Facebook will also cut off fake news sites from ad money

It's all thanks to Google.

Facebook has followed Google's example and finally banned fake news sites from using its ad network to generate revenue, according to The Wall Street Journal. Fake news websites now fall under the "misleading, illegal and deceptive sites" category, which are already prohibited from using the company's Audience Network. Facebook's Audience Network shows its customers' advertisements not just on the social network itself, but also on other mobile apps and websites.

If you'll recall Mark Zuckerberg and co. came under fire after the elections, with people accusing the tech titan of helping skew the results by allowing election-related fake news to propagate. Zuckerberg strongly denied the accusations, claiming that 99 percent of the content you see on the website is authentic. According to a Gizmodo report, though, the company knew it had a problem with fake news websites and had the tool to block them. Facebook decided not to use that tool, because it would prevent most conservative news sources from showing up on people's News Feeds. The company also denied that allegation.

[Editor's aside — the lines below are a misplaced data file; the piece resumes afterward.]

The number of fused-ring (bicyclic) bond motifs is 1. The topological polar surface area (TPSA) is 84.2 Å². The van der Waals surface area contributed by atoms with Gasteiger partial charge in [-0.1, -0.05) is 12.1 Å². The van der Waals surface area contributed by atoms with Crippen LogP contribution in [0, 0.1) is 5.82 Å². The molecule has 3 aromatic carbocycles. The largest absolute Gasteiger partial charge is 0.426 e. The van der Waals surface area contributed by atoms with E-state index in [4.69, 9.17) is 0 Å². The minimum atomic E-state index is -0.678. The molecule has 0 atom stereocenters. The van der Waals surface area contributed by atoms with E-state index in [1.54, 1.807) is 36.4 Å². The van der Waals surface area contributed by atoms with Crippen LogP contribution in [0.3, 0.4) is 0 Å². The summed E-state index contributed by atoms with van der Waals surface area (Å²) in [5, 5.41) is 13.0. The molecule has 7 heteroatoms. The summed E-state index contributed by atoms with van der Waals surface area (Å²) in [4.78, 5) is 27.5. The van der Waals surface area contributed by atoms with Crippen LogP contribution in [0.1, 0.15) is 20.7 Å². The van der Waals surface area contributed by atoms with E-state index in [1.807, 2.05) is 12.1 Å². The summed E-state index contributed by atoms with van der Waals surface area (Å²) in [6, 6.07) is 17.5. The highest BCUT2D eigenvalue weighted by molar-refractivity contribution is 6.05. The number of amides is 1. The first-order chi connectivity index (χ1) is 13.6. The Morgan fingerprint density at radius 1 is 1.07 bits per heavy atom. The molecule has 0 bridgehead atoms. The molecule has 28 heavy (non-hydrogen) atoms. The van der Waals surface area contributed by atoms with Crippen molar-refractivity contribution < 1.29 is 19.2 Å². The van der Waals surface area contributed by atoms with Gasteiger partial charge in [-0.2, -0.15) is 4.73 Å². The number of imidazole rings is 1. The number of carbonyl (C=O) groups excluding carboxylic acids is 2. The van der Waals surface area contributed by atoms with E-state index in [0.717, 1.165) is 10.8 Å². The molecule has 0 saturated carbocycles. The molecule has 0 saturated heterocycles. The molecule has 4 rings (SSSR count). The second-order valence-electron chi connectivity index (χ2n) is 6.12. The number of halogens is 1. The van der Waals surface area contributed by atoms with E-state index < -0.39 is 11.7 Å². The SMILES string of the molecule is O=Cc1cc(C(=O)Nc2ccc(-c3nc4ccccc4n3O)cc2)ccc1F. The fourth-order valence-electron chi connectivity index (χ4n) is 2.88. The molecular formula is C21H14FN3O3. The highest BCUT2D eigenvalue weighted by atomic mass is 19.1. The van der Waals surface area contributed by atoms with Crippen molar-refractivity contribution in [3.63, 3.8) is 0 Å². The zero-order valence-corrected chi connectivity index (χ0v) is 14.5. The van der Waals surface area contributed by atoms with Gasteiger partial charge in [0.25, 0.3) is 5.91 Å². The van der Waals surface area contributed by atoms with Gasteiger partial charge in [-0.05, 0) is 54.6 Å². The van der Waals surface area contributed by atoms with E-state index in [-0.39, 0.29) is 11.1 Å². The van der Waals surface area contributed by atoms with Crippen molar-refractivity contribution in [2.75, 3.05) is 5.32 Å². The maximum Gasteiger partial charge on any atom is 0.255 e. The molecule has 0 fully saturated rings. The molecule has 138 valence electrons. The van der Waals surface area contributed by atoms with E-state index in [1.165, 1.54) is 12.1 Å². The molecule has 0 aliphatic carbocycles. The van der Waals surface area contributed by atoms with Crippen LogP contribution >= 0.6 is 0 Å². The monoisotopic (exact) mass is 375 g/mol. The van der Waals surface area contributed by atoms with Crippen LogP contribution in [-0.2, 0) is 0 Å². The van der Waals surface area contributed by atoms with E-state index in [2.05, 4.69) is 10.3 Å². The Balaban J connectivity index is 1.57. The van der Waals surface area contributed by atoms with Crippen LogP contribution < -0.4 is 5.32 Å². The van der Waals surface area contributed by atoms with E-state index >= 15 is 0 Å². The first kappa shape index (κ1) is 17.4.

As for this new development, a company spokesperson told The WSJ:

"While implied, we have updated the policy to explicitly clarify that this applies to fake news. We vigorously enforce our policies and take swift action against sites and apps that are found to be in violation. Our team will continue to closely vet all prospective publishers and monitor existing ones to ensure compliance."